What Promises do Freemasons take?

New members make solemn promises concerning their conduct in the lodge and in society. These promises are similar to those taken in court or upon entering the armed services or many other organisations. Each member also promises to keep confidential the traditional methods of proving he is a Freemason which he would use when visiting a lodge where he is not known. Members also undertake not to make use of their membership for personal gain or advancement; failure to observe this principle or otherwise to fall below the standards expected of a Freemason can lead to expulsion.

Who can join?

Membership is open to men of all faiths who are law-abiding, of good character and who acknowledge a belief in God. Freemasonry is a multi-racial and multi-cultural organisation. It has attracted men of goodwill from all sectors of the community into membership. There are similar Masonic organisations for women.

Is Freemasonry a religion?

Freemasonry is not a religion. It has no theology and does not teach any route to salvation. A belief in God, however, is an essential requirement for membership and Freemasonry encourages its members to be active in their own religions as well as in society at large. Although every lodge meeting is opened and closed with a prayer and its ceremonies reflect the essential truths and moral teachings common to many of the world's great religions, no discussion of religion is permitted in lodge meetings.

Is Freemasonry a secret society?

Freemasonry is not a secret society, but lodge meetings, like meetings of many other social and professional associations, are private occasions open only to members. Freemasons are encouraged to speak openly about their membership, while remembering that they undertake not to use it for their own or anyone else's advancement. As members are sometimes the subject of discrimination which may adversely affect their employment or other aspects of their lives, some Freemasons are understandably reticent about discussing their membership. In common with many other national organisations, Grand Lodge neither maintains nor publishes a list of members and will not disclose names or member's details without their permission.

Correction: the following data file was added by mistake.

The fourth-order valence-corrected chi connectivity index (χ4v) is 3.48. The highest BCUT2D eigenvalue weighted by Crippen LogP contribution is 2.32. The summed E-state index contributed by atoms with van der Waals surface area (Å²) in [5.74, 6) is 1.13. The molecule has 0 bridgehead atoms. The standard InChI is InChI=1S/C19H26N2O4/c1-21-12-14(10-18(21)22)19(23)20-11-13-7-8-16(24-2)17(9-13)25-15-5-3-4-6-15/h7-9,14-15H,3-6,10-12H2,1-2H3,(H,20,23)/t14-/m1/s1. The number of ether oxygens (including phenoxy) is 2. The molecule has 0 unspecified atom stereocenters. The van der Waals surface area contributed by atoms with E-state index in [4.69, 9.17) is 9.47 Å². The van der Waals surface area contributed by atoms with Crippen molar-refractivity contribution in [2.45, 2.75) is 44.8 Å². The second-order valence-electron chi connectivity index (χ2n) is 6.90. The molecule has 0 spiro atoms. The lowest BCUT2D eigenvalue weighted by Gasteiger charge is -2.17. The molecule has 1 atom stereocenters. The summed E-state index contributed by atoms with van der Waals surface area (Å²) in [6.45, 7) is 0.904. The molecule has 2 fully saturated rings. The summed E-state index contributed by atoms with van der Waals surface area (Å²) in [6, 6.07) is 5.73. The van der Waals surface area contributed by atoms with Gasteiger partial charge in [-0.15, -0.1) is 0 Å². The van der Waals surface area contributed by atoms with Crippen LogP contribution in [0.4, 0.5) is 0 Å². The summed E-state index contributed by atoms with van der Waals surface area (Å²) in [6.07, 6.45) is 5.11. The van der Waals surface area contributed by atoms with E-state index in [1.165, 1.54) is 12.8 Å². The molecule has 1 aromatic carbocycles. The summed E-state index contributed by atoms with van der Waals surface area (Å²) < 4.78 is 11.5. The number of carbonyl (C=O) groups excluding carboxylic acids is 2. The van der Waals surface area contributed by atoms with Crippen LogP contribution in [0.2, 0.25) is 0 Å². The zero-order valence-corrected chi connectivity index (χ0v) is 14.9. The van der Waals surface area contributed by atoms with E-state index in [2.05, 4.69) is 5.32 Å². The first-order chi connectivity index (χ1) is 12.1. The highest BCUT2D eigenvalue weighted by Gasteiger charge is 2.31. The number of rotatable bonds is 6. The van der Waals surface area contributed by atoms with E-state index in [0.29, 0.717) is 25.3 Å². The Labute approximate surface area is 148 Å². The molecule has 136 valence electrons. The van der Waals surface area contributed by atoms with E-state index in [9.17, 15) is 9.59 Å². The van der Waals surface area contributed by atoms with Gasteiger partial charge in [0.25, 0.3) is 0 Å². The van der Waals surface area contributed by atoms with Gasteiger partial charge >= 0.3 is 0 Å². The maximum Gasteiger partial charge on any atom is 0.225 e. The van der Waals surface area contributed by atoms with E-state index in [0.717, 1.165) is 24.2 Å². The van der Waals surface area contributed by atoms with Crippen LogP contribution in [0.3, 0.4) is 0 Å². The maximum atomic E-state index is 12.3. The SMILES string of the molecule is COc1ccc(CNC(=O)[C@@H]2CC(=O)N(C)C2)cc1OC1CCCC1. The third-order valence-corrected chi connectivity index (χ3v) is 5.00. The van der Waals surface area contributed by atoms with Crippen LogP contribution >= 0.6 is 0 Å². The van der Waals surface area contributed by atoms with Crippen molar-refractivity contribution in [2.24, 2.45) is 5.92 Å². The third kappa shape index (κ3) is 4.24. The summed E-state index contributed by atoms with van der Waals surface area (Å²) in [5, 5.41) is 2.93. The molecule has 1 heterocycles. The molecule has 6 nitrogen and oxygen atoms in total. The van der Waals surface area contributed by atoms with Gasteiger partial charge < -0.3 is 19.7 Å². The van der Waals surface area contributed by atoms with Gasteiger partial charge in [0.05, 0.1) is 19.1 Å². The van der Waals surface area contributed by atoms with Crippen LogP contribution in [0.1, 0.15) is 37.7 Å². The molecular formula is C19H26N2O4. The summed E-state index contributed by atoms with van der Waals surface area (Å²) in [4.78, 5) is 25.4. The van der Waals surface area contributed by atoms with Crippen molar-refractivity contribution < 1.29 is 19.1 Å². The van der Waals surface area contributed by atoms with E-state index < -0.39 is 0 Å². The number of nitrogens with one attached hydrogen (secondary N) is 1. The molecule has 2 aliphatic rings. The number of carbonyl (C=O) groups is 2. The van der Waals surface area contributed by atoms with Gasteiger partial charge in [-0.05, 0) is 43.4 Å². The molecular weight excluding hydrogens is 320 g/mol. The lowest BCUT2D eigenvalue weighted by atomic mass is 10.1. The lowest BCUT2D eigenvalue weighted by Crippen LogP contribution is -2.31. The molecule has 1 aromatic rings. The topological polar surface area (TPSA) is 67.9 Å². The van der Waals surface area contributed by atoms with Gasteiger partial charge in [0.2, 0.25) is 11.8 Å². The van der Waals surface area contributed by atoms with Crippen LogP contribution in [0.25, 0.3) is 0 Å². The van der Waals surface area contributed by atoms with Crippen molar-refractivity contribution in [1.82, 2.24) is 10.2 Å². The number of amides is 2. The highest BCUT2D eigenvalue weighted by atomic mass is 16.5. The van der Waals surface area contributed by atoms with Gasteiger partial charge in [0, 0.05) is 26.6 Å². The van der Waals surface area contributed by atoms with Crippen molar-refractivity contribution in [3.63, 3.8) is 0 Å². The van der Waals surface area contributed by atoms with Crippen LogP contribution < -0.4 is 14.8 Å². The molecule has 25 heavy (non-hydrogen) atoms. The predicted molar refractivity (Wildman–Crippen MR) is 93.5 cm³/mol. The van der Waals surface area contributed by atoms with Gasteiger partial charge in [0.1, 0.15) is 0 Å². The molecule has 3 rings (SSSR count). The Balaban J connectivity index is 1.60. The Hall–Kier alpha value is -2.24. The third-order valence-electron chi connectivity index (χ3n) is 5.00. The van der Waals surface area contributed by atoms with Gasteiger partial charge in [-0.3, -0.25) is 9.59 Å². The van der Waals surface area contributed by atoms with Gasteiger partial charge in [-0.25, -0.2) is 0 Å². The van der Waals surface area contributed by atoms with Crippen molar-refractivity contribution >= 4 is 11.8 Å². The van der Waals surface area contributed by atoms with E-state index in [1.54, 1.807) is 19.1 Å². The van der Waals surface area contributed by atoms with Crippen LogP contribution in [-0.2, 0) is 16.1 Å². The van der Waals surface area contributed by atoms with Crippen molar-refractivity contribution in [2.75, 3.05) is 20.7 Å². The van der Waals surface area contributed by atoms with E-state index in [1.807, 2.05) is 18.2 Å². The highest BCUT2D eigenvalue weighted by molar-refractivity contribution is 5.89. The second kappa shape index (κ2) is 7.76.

The rituals and ceremonies used by Freemasons to pass on the principles of Freemasonry to new members were first revealed publicly in 1723. They include the traditional forms of recognition used by Freemasons essentially to prove their identity and qualifications when entering a Masonic meeting. These include handshakes which have been much written about and can scarcely be regarded as truly secret today; for mediaeval Freemasons, they were the equivalent of a 'pin number' restricting access only to qualified members. Many thousands of books have been written on the subject of Freemasonry and are readily available to the general public. Freemasonry offers spokesmen and briefings for the media and provides talks to interested groups on request. Freemasons are proud of their heritage and happy to share it.

Is Freemasonry involved in politics?

Freemasonry is definitely not a political organisation, it has no political agenda, and discussion of politics is not permitted at lodge meetings. Freemasonry naturally tends to attract those with a concern for people and a sense of social responsibility and purpose. There are members, therefore, who are involved in politics at local, national and international level. Equally there are members who take an active interest in non Masonic charitable organisations and other community groups.

Is Freemasonry involved in the community?

From its earliest days, Freemasonry has been involved in charitable activities, and since its inception it has provided support for many widows and orphans of Freemasons as well as others within the community. All monies raised for charity are drawn from amongst Freemasons, their families and friends, while grants and donations are made to Masonic and non-Masonic charities alike.

This information on "What is Freemaosnry" comes from a new
booklet published by United Grand Lodge of England. The Grand Secretary, The United Grand Lodge of England, Freemasons' Hall, 60 Great Queen Street,
London WC2B 5AZ, Telephone: 0171 831 9811 Fax: 0171 831 5719